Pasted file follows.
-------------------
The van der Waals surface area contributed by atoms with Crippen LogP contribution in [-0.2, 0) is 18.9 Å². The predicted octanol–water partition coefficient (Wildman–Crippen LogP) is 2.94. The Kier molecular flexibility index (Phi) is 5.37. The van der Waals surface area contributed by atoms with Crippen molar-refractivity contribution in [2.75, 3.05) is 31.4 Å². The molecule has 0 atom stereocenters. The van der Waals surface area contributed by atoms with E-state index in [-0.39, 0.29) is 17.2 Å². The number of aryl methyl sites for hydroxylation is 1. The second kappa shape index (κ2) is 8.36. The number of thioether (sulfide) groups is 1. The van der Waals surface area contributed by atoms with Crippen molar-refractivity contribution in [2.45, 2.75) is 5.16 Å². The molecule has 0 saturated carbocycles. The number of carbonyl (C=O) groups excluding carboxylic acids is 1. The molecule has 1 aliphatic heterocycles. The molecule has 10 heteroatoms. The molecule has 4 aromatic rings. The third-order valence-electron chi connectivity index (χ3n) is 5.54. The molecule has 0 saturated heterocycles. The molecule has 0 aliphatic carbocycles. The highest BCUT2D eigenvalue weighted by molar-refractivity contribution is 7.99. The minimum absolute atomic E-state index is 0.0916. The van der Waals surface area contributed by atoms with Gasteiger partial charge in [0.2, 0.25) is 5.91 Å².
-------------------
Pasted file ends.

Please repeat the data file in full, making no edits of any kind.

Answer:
The van der Waals surface area contributed by atoms with Crippen LogP contribution in [-0.2, 0) is 18.9 Å². The predicted octanol–water partition coefficient (Wildman–Crippen LogP) is 2.94. The Kier molecular flexibility index (Phi) is 5.37. The van der Waals surface area contributed by atoms with Crippen molar-refractivity contribution in [2.75, 3.05) is 31.4 Å². The molecule has 0 atom stereocenters. The van der Waals surface area contributed by atoms with E-state index in [-0.39, 0.29) is 17.2 Å². The number of aryl methyl sites for hydroxylation is 1. The second kappa shape index (κ2) is 8.36. The number of thioether (sulfide) groups is 1. The van der Waals surface area contributed by atoms with Crippen molar-refractivity contribution in [2.45, 2.75) is 5.16 Å². The molecule has 0 saturated carbocycles. The number of carbonyl (C=O) groups excluding carboxylic acids is 1. The molecule has 1 aliphatic heterocycles. The molecule has 10 heteroatoms. The molecule has 4 aromatic rings. The third-order valence-electron chi connectivity index (χ3n) is 5.54. The molecule has 0 saturated heterocycles. The molecule has 0 aliphatic carbocycles. The highest BCUT2D eigenvalue weighted by molar-refractivity contribution is 7.99. The minimum absolute atomic E-state index is 0.0916. The van der Waals surface area contributed by atoms with Gasteiger partial charge in [0.2, 0.25) is 5.91 Å².